– Akemia Minott

@Akemyah

This is the first in a 3-part series authored by speakers from our upcoming event, Resisting Policing and Racial Injustice. Here, Akemia Minott, a respected Moss Side Youth Worker and founder of 8 4 Youth, discusses why anger and passion are legitimate responses to structural racism and injustice.

 

“Did I make you feel uncomfortable? Ok, well I’m not apologising.

Try multiplying the uncomfortableness by maybe 100 and imagine

feeling that every day and you’ll have some idea of how we live.”

 

There was a time when I wouldn’t stick my neck out in a meeting with those deemed ‘higher’ than me. Now however, I represent myself, young people and the community I live in- rather than an organisation that would be concerned about the possible political backlash or potential funding problems that speaking out of turn could bring.  This has made it easier to be honest and allowed me to speak with passion and, dare I say it, anger. Others in the meetings seem fascinated by my passion, regularly remarking on it in- though in an almost amused way. The anger that sometimes peeks through the passion however makes people uncomfortable, at least most of them.  Occasionally someone will try and respond in a patronising manner which, to be honest, always comes across badly.  Most simply look uncomfortable, though one or two understand where the anger and passion comes from. They may approvingly give me a nod and a smile as if to confirm my point.  All but the secret smiler are, I assume, coming from a place of privilege, typically academia or management but most certainly not experience.

So why the anger and passion? If they had experienced the impact of institutional racism in the police or the criminal justice system, my anger and passion would be more understandable. I wouldn’t be expected to apologise and its likely they’d feel angry too.  If they knew first hand, rather than through the media or some distant person they heard about, the true impact and devastation that happens as a result of institutional racism they wouldn’t feel uncomfortable. Rather, they’d join in on my anger too.  If they knew the extent of the trauma felt by many communities as well as individuals, they wouldn’t feel uncomfortable, they’d feel angry too. If they were then expected to sit in a meeting where attendees are usually in a position of privilege, not considering anyone close to them could ever be a victim of a gross miscarriage of justice, they wouldn’t feel uncomfortable, they should feel angry too.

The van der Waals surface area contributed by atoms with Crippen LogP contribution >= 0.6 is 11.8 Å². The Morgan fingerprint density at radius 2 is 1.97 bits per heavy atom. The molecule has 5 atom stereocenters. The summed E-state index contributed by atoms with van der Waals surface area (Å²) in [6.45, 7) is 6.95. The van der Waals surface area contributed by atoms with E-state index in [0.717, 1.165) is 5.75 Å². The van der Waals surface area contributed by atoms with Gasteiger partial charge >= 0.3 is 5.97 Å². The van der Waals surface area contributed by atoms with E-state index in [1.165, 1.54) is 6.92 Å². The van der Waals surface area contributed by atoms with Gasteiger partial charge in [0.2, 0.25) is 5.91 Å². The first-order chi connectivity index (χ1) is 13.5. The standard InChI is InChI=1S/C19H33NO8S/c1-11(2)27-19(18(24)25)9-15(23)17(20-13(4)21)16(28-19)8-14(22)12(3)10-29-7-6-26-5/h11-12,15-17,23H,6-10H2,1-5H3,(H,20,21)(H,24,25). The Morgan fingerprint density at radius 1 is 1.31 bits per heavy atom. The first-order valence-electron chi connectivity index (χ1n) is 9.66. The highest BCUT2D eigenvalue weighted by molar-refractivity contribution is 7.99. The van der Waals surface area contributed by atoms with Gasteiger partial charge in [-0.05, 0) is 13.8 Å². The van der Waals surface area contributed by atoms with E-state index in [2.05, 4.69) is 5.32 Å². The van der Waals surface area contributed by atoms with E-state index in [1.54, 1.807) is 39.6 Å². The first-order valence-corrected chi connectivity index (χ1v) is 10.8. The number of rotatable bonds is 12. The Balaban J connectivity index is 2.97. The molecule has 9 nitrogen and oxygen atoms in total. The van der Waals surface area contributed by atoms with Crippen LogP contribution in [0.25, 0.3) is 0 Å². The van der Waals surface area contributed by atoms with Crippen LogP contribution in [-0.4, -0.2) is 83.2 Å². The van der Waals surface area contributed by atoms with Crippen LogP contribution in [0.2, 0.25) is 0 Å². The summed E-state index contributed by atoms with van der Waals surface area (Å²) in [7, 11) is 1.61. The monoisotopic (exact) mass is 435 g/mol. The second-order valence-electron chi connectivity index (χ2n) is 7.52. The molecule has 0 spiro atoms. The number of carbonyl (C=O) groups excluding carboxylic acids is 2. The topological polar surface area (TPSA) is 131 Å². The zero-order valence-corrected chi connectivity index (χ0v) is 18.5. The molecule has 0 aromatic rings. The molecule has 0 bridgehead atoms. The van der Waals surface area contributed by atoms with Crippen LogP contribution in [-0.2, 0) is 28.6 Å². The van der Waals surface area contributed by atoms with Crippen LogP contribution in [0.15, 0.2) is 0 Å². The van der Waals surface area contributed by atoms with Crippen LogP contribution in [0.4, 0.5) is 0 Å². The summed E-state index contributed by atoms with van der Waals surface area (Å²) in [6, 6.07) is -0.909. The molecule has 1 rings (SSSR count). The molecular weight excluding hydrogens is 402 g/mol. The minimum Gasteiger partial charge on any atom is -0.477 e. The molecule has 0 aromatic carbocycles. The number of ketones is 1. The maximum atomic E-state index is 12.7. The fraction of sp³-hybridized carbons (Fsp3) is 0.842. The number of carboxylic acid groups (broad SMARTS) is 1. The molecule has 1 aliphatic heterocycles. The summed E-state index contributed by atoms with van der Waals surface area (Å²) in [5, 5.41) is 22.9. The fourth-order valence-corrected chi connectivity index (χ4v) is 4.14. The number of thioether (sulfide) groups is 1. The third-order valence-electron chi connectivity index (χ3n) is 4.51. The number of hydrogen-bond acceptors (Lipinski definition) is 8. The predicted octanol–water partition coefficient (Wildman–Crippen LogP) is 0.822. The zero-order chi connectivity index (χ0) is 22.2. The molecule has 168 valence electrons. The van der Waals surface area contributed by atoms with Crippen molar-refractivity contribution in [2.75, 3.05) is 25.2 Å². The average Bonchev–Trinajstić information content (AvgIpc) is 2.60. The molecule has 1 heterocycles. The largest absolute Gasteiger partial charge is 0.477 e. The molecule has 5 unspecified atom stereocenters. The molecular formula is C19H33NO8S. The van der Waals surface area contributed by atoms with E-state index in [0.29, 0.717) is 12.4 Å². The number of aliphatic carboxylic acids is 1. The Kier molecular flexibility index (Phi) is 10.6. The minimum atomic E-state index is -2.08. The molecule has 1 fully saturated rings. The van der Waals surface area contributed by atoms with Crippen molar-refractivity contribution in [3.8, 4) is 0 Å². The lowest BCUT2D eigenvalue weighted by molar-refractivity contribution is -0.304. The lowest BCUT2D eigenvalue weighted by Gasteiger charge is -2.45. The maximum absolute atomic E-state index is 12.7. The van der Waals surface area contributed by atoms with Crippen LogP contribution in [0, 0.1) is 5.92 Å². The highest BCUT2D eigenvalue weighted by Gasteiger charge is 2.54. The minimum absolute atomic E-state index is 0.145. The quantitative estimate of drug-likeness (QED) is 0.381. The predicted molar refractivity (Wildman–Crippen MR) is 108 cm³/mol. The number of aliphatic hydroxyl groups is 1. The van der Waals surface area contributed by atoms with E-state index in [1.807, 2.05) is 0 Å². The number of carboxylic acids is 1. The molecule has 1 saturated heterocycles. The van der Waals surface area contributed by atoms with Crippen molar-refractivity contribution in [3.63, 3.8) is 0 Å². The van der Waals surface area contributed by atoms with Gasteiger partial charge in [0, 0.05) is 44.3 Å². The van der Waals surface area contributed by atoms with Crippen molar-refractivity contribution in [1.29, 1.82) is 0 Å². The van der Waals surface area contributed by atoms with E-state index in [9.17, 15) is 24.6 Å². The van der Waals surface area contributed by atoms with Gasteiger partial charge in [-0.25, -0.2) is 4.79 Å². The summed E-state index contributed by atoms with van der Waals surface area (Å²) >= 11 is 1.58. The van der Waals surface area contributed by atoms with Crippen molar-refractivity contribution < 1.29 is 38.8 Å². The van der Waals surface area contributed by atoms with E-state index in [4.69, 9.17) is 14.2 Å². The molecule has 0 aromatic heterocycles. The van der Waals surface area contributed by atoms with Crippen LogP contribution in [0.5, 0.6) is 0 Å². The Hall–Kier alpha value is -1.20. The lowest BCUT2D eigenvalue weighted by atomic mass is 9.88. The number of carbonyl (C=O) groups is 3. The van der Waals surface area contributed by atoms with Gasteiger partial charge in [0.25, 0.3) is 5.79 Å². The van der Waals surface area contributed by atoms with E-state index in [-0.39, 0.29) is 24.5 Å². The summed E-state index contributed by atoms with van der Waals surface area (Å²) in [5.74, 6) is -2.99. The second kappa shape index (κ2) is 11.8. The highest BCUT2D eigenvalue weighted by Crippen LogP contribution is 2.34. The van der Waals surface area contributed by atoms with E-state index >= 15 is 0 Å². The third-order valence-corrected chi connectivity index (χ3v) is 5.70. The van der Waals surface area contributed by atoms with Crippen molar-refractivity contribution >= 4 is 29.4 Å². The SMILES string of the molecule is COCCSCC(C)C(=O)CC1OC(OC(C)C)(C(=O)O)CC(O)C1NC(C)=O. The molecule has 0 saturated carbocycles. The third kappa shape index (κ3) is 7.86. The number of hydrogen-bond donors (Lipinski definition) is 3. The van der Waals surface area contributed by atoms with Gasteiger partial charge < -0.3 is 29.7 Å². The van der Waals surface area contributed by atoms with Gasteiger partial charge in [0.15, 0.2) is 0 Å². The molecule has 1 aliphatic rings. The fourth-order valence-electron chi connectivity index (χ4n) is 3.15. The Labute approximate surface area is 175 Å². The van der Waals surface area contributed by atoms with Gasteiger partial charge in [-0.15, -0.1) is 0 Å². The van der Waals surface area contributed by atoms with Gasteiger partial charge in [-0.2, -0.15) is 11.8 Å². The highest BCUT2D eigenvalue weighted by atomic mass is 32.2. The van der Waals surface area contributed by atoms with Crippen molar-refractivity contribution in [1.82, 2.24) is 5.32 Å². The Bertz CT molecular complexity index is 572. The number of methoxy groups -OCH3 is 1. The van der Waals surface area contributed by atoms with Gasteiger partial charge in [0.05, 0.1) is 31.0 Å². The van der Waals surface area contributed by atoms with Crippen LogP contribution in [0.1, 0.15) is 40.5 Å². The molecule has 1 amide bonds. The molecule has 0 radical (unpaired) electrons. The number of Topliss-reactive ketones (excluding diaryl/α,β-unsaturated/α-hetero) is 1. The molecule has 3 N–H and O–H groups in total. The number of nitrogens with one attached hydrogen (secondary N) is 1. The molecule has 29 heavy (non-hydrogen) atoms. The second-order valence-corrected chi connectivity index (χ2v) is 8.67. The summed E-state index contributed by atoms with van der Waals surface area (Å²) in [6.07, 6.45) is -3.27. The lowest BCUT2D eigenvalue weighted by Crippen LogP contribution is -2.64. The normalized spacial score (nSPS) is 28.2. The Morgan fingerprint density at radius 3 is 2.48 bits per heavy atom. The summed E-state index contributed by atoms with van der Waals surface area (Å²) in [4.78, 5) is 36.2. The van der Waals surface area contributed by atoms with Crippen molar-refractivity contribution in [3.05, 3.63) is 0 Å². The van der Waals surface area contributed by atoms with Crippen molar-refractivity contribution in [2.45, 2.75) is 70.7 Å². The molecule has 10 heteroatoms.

Anger is something that Black and Brown communities feel all the time but are forced to deal with daily; whether through over forms or through microaggressions.  A source of anger I experience often is the Gang Narrative. The Gang Narrative is the labelling of young (predominantly Black) men as potential or probable gang members based on little or no evidence and often supported by a ‘matrix’ or ‘OCG’ (organised criminal group) of very loosely associated names. Therefore, it is often based on mistaken beliefs and stereotypes rather than fact. For example, GMP have 89% Black British young men on their database yet 78% of Serious Youth Violence is White British.

For people living in these communities, this has long been known to be problematic.  Along with this narrative are the real-life ‘Threat to Life’ notices, the Joint Enterprise doctrine of criminal liability, and the disproportionate use of Stop and Search against these young black men (while official figures have dropped, they appear to have been replaced by Stop and Harass).  The Criminal Justice System uses the ‘Gang’ as an integral part of trials, verdicts and sentencing, which disproportionately affecting Black Communities. The narrative therefore, is virtually impossible to disrupt due to its entrenchment and normalisation throughout the system.

Let me ask- how many people, when seeing a group of young Black Men, have crossed the street or held their bag a bit tighter or took any other ‘precaution’?  I’m not judging you if you have because the systemic portrayal of stereotypes of this group is historical and relentless. We need to be celebrating the reality, which is that the majority of young Black men are leading positive lives in spite of all this, rather than judging them for the actions of a few.

Have you ever felt uncomfortable when passion seems to have some anger behind it?  Don’t feel uncomfortable. Listen and try to understand because it’s probably coming from a place of lived experience and pain resulting from the constant feeling of uncomfortableness.  Try and understand because that’s the only way we’ll be able to move forward and create a fairer more just society.